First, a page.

A new book by political historian John B. Giudice and Ruy Teixeira Democrats say they are losing an important voting base — working-class minorities.
Two decades ago, Giudice and Teixeira published a book in which they claimed that the “emerging democratic majority” consisted of the working class, minorities, youth, women, and educated professionals.
But in their new book, Where Have All the Democrats Gone?: The Soul of the Party in an Age of Extremism, Giudice and Teixeira argue that Democrats have “steadily lost the loyalty of ‘ordinary Americans’ — the working and middle classes.” Voters from the class that was at the heart of the older New Deal coalition.”
“Initially, most of these voters were white, but in recent elections, Democrats have also begun to lose support among working-class Latino and Asian voters as well,” they wrote.
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“Democrats continued to enjoy huge margins among black voters, but even here, those margins in 2020 were down by 5 points compared to 2016,” they continued. “In 2022, Democrats lost more ground among Black voters, doubling their losses since 2020.”
Part of the reason, they say, is the changing political landscape under former President Donald Trump, as well as the left’s embrace of what conservatives call woke politics.
“What has begun to happen in the past decade is a clear and simple defection of working-class voters,” they wrote. “This is something we didn’t really expect when we wrote ‘The Emerging Democratic Majority.’ Losing working-class voters, who make up the vast majority of the electorate, could undermine Democrats’ chances not only of becoming the majority party, but of being able to Competition with the Republican Party.
“We believe Democrats need to look in the mirror and examine how their failures have contributed to the most toxic trends on the political right.”
Giudice and Teixeira spoke about the Democratic Party’s losses among non-white and working-class Americans in a recent interview with Time magazine.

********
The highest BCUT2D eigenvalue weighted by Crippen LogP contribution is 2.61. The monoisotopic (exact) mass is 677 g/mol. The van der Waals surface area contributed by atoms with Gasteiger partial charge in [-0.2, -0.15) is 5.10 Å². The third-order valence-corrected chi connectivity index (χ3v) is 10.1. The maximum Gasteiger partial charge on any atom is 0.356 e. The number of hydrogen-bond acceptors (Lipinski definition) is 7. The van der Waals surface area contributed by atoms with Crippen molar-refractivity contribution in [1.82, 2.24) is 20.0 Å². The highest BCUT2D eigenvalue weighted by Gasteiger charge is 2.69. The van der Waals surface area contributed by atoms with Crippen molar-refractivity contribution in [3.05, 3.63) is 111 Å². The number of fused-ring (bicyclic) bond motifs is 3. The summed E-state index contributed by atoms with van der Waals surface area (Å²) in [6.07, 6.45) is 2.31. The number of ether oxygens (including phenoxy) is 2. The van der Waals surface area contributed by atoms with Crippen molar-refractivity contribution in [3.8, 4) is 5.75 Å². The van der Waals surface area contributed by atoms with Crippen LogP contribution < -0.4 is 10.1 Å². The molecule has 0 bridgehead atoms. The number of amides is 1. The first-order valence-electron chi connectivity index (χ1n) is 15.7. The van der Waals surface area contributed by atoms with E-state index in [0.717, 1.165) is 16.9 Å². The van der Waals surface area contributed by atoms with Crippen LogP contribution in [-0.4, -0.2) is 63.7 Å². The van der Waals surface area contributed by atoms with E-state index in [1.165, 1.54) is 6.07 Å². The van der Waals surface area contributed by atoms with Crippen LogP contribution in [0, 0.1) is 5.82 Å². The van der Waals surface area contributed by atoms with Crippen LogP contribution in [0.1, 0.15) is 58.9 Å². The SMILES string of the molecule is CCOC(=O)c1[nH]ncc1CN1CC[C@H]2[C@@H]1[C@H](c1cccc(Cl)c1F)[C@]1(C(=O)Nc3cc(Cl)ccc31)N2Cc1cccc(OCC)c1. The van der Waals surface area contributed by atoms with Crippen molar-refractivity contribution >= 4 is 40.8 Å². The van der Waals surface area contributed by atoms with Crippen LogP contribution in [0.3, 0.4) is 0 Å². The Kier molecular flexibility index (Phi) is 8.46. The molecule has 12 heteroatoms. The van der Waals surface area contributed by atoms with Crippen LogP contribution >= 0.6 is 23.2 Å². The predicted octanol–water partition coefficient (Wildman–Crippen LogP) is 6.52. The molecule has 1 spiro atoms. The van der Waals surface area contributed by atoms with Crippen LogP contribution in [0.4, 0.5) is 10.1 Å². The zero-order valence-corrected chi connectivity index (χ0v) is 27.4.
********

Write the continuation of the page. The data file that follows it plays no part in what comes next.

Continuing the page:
Teixeira said Trump has found a way to exploit Democrats’ weaknesses in a way that still benefits him in the 2024 presidential election, where he remains the front-runner.
“But another transition point will arrive in 2020,” Teixeira said. “This has been building for a while, the defection of non-white working-class voters from the Democratic Party.
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“We can see in the polling data collected in the last year or two that Democrats’ vulnerabilities among non-white voters, especially working-class Hispanic and black voters, are very large,” Teixeira continued.
“They kind of realize that this is a problem. On the other hand, they’re very caught up in this whole trend of cultural issues. They’re worried about backlash on social media and from college-educated ‘liberal’ voters.” who have become an increasingly loyal base of the Democratic Party.
“Trump got it, and he played it. He continues to play it. He continues to get votes on it. Democrats are oblivious to it.”
Giudice and Teixeira aren’t the only ones sounding the alarm about the problems facing the Democratic Party.
Sen. Bernie Sanders, R-Vermont, gave a speech at Saint Anselm College in August, urging Democrats to focus on economic issues or risk losing the 2024 election.
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“It should be very concerning that according to recent polls, Democrats are losing support within Latino communities and even among African-American men,” he said. “This must change, not only for the well-being of the Democratic Party, but for the future of our country.”
A July Times/Siena poll showed Biden leading Trump by just 16 points among nonwhite, non-college-educated voters.